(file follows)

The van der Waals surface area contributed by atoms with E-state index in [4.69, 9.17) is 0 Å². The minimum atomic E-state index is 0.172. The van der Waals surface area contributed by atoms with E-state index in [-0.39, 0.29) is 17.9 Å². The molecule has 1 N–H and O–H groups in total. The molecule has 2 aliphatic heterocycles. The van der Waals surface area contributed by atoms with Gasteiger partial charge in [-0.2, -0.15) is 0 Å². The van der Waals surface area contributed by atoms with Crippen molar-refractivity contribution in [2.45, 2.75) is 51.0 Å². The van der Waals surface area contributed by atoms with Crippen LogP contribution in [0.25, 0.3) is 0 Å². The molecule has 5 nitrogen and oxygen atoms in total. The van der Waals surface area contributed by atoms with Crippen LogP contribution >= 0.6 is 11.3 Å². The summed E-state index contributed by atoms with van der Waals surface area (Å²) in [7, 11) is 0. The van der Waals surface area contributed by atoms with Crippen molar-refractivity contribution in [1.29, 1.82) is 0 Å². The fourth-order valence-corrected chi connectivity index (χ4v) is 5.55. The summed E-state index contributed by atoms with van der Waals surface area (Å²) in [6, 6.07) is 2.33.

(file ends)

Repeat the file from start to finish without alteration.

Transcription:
The van der Waals surface area contributed by atoms with E-state index in [4.69, 9.17) is 0 Å². The minimum atomic E-state index is 0.172. The van der Waals surface area contributed by atoms with E-state index in [-0.39, 0.29) is 17.9 Å². The molecule has 1 N–H and O–H groups in total. The molecule has 2 aliphatic heterocycles. The van der Waals surface area contributed by atoms with Gasteiger partial charge in [-0.2, -0.15) is 0 Å². The van der Waals surface area contributed by atoms with Crippen molar-refractivity contribution in [2.45, 2.75) is 51.0 Å². The van der Waals surface area contributed by atoms with Crippen LogP contribution in [0.25, 0.3) is 0 Å². The molecule has 5 nitrogen and oxygen atoms in total. The van der Waals surface area contributed by atoms with Crippen LogP contribution >= 0.6 is 11.3 Å². The summed E-state index contributed by atoms with van der Waals surface area (Å²) in [7, 11) is 0. The van der Waals surface area contributed by atoms with Crippen molar-refractivity contribution in [1.29, 1.82) is 0 Å². The fourth-order valence-corrected chi connectivity index (χ4v) is 5.55. The summed E-state index contributed by atoms with van der Waals surface area (Å²) in [6, 6.07) is 2.33.